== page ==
At this, she stopped. Straightened. The genuine delight cleared, replaced by a cooler mask.
“Of course. But that must be earned. You cannot know a sword if you do not understand its craft, is that not right, little bear?”
He eyed her, hurt and pride in his eyes. She had laughed, but her laughter was not unkind. This was different.
“Of, of course. That’s right. Show me.”
“Not so fast. I can train you. But you will do something for me.”
“You will be the apprentice to quartermaster. As such, you will take on house duties, effective immediately.”
“Do you want a weapon? Well… Do you want to know how to use a weapon properly?”
Pol knew a trap when he saw one. But, he also knew mutual self interest, perhaps even more so. For some reason, he said
“Good. We begin tomorrow. Sleep well, little bear.”
And so their contract began. In exchange for his training, Peony was finally able to leave her post, if only momentarily, to taste battle, to feel closer to her dream, her goal that she left home for, two years ago. Pol knew what was up, but he was honest enough to admit to himself that he would have probably died, were it not for the training. But isn’t death why he came here? Wasn’t that what he had wanted? For some reason, not anymore.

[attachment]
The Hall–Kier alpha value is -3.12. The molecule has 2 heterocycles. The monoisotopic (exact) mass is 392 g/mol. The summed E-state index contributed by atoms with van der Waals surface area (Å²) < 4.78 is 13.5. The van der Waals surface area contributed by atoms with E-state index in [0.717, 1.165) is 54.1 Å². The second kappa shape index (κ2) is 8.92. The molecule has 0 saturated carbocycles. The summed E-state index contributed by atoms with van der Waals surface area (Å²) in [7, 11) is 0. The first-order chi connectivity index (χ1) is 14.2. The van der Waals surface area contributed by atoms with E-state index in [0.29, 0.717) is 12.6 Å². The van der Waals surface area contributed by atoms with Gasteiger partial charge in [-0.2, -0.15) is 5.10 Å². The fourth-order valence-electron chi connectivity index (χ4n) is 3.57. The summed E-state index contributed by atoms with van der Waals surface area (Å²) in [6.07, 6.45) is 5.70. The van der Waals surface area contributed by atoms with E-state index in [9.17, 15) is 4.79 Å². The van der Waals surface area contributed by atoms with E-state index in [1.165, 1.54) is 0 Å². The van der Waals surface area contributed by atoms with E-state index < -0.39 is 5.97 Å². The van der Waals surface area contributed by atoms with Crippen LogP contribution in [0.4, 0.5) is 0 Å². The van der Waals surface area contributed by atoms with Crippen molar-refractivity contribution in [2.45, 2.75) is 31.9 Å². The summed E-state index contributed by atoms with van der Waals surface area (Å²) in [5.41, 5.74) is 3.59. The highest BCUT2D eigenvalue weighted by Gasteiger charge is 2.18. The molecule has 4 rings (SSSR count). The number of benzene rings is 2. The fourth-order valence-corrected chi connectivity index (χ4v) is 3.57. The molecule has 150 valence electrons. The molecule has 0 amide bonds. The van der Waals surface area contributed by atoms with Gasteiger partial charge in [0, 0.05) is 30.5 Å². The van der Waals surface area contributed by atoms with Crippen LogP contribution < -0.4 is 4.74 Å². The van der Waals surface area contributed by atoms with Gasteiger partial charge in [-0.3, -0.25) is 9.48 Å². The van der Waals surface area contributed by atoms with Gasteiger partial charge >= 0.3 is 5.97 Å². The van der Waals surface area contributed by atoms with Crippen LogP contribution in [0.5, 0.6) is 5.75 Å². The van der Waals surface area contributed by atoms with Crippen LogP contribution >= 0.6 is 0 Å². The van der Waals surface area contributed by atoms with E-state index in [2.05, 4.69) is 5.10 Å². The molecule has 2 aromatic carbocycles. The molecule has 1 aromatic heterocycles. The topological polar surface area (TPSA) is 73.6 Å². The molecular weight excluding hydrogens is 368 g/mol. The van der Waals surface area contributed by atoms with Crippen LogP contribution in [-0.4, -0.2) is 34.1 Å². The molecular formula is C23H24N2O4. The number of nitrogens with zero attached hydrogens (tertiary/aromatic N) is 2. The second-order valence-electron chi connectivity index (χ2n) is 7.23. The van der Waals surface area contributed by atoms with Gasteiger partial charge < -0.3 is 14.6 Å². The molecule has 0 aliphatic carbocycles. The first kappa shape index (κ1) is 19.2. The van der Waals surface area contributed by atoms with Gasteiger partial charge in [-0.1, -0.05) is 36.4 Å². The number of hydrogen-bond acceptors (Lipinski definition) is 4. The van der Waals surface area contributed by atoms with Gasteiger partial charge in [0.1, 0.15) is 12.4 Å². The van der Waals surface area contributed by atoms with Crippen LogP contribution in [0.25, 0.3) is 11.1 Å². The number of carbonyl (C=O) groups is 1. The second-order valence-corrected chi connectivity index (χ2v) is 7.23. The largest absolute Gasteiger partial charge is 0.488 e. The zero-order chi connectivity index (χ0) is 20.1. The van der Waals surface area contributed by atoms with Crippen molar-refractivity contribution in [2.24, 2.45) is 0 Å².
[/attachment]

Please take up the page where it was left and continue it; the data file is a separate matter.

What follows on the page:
14 months later, things changed. Well, as it goes, they had been changing for some time, quietly and without notice. Well, much notice. Pol had grown into his own. Having a craft, with the harsh but enriching air of the road, he had quietly grown stronger, deeper, with a hard exterior but with the supple softness of his youth just subdermal.
Peony had grown, too. In ways she was not ready to acknowledge, Pol had softened her. Him, and the taste of battle had uncoiled her long suppressed self – she became radiant. Strong, but learning the worth of gentleness. They were strong friends.
It was a beautiful day, when the forces were set to engage on the fields of Attolia. Like any other day, Peony and Pol had their morning training. Recently, he had made significant progress, and they had begun sparring with leather armor and steel. In the cold air of dawn, they traded blows on the mossy hillside.
“So, Peo- ug!”
“Yes, what is it, Pasha? Enunciate.” (pasha = a diminutive pet name)
“You told me- urh! You’d found a rep- aghlacement!”